How to Choose Light Fixtures – Interior Lighting Design

Lighting functions as it should while looking great!

In today’s world of unlimited choices and advancing technologies, designing a comprehensive lighting plan rapidly becomes another one of those things – simple at first, quickly becoming complicated. Hoping this small guide takes you back to simple.

Consider the Architecture

Whatever lighting fixtures you select, always keep in mind that they are attached to the architecture and should be married in style to the structure itself. In this regard, the design and metal finish of the hardware throughout the house should also be noted. This includes doorknobs, back plates, door hinges, cabinet knobs and pulls, window latches, light switch covers and heat registers.

Style, Vision, and Proportion

A strong overall vision goes a long way when laying out a lighting plan, with a variety of fixture types, using these to light in layers. These include ceiling flush or semi flush fixtures, chandeliers, pendants, and wall sconces. In addition your lighting plan may also include under cabinet task lighting in the kitchen, recessed lighting on a tall living room ceiling for an overall wash of light, and a spot light here and there to highlight a piece of artwork, a beloved glass collection, or an outstanding architectural detail.

Lighting fixtures should be selected in proportion to the room or area, and hung at a length relating to ceiling height, how tall you are, and what kind of function the lighting will perform.

I have a deep affection for lighting fixtures that provide both utility and adornment, while emphasizing both a sculptural and hardwired element in the space. Fixtures can have a rich and artful history – there is nothing we love more than installing the perfect antique Art Deco chandelier with slipper shades in the dining room of a 1942 Craftsman!

Ambient Lighting

I have found the most effective room lighting is created in layers, with the ambient light as the basis for general overall room lighting. It can wash a room with light and ignite the space so that it is easy to navigate within.

The quality of light can vary with shades made of glass, metal, fabric or plastic. Some shades emit a twinkling prismatic effect, others reflect with mirrored finishes, while others soften or diffuse the light.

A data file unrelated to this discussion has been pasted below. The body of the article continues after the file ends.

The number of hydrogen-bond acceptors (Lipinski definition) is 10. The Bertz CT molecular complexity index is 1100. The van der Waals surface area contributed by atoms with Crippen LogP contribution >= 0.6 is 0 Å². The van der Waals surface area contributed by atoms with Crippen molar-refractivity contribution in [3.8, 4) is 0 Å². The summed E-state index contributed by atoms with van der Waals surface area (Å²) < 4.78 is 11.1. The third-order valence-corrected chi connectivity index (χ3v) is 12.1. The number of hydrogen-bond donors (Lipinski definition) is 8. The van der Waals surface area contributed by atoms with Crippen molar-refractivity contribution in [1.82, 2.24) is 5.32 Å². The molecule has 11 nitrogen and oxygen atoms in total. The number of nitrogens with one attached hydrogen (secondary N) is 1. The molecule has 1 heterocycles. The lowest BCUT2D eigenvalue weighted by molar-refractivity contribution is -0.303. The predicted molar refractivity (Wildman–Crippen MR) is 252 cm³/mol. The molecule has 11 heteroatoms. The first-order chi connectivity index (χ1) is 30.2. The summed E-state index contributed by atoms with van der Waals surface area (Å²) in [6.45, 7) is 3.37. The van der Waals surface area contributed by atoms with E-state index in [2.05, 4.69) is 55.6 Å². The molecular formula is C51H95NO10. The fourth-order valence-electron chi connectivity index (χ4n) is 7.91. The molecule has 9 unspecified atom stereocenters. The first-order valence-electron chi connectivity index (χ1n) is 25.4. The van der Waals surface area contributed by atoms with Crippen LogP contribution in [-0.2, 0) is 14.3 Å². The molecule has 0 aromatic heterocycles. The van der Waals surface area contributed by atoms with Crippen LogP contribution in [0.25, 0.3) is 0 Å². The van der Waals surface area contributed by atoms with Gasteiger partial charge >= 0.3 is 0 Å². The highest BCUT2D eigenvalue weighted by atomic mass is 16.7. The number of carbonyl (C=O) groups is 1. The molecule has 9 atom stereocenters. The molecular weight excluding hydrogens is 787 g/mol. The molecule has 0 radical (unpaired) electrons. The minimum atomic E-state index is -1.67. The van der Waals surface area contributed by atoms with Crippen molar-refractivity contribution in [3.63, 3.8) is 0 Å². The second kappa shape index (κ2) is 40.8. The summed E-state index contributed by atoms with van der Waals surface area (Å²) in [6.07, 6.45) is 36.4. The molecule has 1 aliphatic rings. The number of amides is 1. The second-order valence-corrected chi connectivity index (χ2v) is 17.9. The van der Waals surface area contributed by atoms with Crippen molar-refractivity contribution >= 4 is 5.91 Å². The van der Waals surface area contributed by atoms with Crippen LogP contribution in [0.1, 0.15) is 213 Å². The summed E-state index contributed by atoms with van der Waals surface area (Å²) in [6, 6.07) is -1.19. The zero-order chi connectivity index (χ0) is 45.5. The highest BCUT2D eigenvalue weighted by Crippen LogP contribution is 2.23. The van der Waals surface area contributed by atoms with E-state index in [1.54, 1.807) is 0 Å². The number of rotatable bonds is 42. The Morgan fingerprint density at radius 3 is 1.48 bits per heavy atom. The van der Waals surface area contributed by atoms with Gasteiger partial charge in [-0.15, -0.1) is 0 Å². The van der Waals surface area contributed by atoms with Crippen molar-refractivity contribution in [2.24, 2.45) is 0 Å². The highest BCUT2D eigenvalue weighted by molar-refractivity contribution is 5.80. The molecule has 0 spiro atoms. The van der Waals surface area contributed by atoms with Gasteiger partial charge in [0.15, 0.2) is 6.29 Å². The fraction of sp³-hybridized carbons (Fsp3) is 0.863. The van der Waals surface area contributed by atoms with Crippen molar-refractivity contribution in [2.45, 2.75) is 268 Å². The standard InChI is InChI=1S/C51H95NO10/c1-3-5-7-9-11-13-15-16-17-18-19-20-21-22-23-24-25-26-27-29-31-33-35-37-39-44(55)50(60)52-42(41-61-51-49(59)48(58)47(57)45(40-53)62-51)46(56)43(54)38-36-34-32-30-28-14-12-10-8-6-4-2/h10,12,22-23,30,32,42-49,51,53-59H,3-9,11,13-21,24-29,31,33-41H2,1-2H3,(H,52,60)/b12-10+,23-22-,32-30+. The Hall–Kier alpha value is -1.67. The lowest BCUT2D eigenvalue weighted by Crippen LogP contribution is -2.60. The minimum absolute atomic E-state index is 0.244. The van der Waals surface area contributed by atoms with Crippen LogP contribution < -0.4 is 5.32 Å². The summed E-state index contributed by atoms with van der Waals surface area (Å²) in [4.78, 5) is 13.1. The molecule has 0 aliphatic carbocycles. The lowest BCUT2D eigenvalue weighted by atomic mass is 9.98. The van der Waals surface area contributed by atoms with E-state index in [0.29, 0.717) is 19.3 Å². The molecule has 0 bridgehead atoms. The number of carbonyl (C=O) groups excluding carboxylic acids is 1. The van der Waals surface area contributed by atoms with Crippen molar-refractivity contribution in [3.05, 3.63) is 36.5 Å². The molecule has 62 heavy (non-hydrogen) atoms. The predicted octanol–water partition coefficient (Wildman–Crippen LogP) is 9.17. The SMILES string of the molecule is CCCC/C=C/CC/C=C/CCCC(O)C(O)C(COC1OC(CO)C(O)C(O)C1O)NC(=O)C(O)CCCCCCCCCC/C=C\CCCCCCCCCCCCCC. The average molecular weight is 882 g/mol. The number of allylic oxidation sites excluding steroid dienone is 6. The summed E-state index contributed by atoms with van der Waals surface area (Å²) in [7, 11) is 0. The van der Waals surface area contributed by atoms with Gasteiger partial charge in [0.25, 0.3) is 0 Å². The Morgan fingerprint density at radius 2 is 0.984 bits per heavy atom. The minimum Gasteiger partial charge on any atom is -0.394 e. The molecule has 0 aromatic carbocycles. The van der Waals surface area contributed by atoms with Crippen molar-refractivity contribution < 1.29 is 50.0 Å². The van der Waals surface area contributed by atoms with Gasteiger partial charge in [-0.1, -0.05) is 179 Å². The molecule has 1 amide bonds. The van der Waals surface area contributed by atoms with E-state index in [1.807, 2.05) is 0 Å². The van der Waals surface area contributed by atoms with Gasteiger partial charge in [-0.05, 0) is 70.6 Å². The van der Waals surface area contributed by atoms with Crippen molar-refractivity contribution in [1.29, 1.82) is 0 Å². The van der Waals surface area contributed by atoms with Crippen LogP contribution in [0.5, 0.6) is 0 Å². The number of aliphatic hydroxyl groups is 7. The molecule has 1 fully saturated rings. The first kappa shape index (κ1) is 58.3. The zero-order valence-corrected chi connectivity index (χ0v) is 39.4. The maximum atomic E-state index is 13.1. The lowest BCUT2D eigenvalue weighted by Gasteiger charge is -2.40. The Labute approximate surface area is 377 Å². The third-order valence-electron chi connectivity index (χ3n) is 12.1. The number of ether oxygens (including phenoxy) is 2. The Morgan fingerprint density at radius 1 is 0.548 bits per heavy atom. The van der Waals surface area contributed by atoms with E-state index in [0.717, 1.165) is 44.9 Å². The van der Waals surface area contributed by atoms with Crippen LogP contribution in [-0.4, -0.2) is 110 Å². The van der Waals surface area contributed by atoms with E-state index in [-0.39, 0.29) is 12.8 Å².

Dimmers are a great way to adjust ambient lighting according to time of day, season, or occasion.

Task Lighting

Task lighting is direct lighting used over specific area such as a kitchen island, a work desk, or in a reading nook. It is the lighting layer that illuminates in a way that helps to achieve the task-at-hand. It also serves as a space-creating element and can bring about close association and visual intimacy with an object at hand. Examples of this would be to illuminate a project like baking an apple pie, painting a portrait, or building model airplanes. Task lighting can be a source of discomfort when not properly considered in the over-all plan. ‘Know thyself’ then, as this is a significant factor in determining the task to be performed and the type of lighting you need to accomplish this.

Mood Lighting

Mood lighting affects your experience within the space. It can be soft or hard, warm or cool, reflective or flat, shadowy and sexy, relaxing or energizing and much more. There are many ways to create an atmosphere with lighting. For example, a restful effect can be achieved with low level lighting, diffused patterns, hidden light sources, and subdued color. A party atmosphere can be created with rhythms of light and shadow, dynamic lighting or…simply, a string of patio lanterns or red-hot pepper lights! Again, dimmers are recommended, to help transform a space with an intended atmosphere.

Accent Lighting

Accent lighting can add drama in the same way as a splash of color. It can be a spot of light on a particular piece of art, or it can highlight a moment in the entryway. It can be a candle on the mantel, a fire in the fireplace, or a string of LEDs tucked away into a soffit to emphasize a coved ceiling. Variations on this type are endless when attended to by a vivid imagination.

The lighting and wall colors within your space should work closely together. These two elements rely upon one another to achieve the desired effect in the room no matter what the furnishings are. Imagine you have selected a luxurious and metallic/pearlescent paint finish as an accent wall in the dining room, to set off your heirloom dining table and chairs. Yet, as the light dims in late afternoon in Seattle in November, the color flattens and becomes grayed. This is when properly illuminating your space becomes foremost. Selecting the right lighting fixtures will enhance the color in the room, and add a sense of warmth and life!

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